Starting a pension in my 40’s and what to do

Starting a pension in my 40’s and what to do

Starting a pension in my 40’s and what to do

At the age of 40, it is suggested that you have double your annual salary in your pension pot. If this isn’t you, do not fear, there is still time to build this up.

You can start taking your pension at the age of 55, but if you still have it in you to work, you could potentially be working for the next 30 – 35 years, which is still plenty of time to save for your future.

Fortunately, the auto-enrolment pension scheme came into play in 2012, which means that every employed individual will have a company-provided pension.

An example of this, is you put 5% of your salary into your pension pot, whilst your employer also contributes a percentage. Each employer is different, and some have the option to do lower or higher percentages. Some even come with further benefits such as dental and health insurance. So, either way, you will go into employment in your forties with some financial security.

The next step is working out how much you will need to save. If you are starting with nothing, if you save just under £500 a month up until you retire, this will allow you to live comfortably for 20 years. If you can save even more, then this is just an added bonus, but if this figure is daunting, then have no fear.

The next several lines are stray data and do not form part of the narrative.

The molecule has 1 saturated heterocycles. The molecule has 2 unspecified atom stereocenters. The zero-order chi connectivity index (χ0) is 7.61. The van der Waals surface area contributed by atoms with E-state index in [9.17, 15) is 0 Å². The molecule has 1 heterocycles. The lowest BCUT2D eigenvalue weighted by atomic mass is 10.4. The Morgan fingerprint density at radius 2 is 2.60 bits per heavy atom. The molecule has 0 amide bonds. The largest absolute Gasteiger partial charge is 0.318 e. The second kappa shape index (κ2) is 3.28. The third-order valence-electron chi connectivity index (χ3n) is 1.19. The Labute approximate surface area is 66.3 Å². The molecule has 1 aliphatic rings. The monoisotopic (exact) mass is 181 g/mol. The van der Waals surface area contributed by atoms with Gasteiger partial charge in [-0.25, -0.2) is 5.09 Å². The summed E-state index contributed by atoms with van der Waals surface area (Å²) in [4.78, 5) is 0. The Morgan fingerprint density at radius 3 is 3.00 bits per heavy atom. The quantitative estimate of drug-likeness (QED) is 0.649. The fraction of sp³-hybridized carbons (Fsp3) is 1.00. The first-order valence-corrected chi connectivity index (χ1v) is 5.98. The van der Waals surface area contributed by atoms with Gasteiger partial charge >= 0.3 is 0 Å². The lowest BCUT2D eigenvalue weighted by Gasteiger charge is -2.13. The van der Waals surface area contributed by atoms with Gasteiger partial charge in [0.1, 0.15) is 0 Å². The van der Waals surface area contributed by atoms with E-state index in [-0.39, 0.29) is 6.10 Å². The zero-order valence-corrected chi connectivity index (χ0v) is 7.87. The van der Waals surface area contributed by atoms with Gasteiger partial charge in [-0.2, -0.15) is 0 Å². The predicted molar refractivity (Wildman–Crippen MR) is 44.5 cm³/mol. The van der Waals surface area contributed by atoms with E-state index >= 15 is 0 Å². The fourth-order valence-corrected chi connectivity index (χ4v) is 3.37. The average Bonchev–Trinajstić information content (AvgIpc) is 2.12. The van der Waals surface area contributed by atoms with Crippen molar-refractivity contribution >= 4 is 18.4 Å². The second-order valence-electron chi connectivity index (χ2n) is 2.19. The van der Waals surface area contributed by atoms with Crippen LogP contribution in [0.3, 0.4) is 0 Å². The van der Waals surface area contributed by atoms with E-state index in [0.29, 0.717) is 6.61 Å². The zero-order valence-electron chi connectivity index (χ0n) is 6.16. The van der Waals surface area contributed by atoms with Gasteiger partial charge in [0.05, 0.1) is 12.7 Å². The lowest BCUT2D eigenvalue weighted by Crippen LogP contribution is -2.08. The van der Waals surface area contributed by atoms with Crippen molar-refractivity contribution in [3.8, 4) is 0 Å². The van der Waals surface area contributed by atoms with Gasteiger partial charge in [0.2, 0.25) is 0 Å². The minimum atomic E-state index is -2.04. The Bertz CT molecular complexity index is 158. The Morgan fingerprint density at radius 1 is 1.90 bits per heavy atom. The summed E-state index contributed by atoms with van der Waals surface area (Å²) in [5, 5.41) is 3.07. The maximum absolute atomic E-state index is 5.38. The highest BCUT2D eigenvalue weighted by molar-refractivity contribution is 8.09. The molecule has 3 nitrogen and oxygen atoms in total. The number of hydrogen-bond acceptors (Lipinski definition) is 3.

Your best bet is to get in touch with a financial advisor. They will be able to determine and calculate just what you need. Whether this is calculating what you need for your retirement to what you need to start saving now.

It should be noted that you need to be realistic going into saving in your forties, but it is definitely doable, with the right help. If you are sensible with your money from 40- 60 you can rest assured that by the time your retirement comes, you will have enough saved to live comfortably going forward.

Money stress is such a huge factor in our lives but seeking the right advice, really can put your mind at ease.

The value of investments and any income from them can fall as well as rise and you may not get back the original amount invested.

HM Revenue and Customs practice and the law relating to taxation are complex and subject to individual circumstances and changes which cannot be foreseen.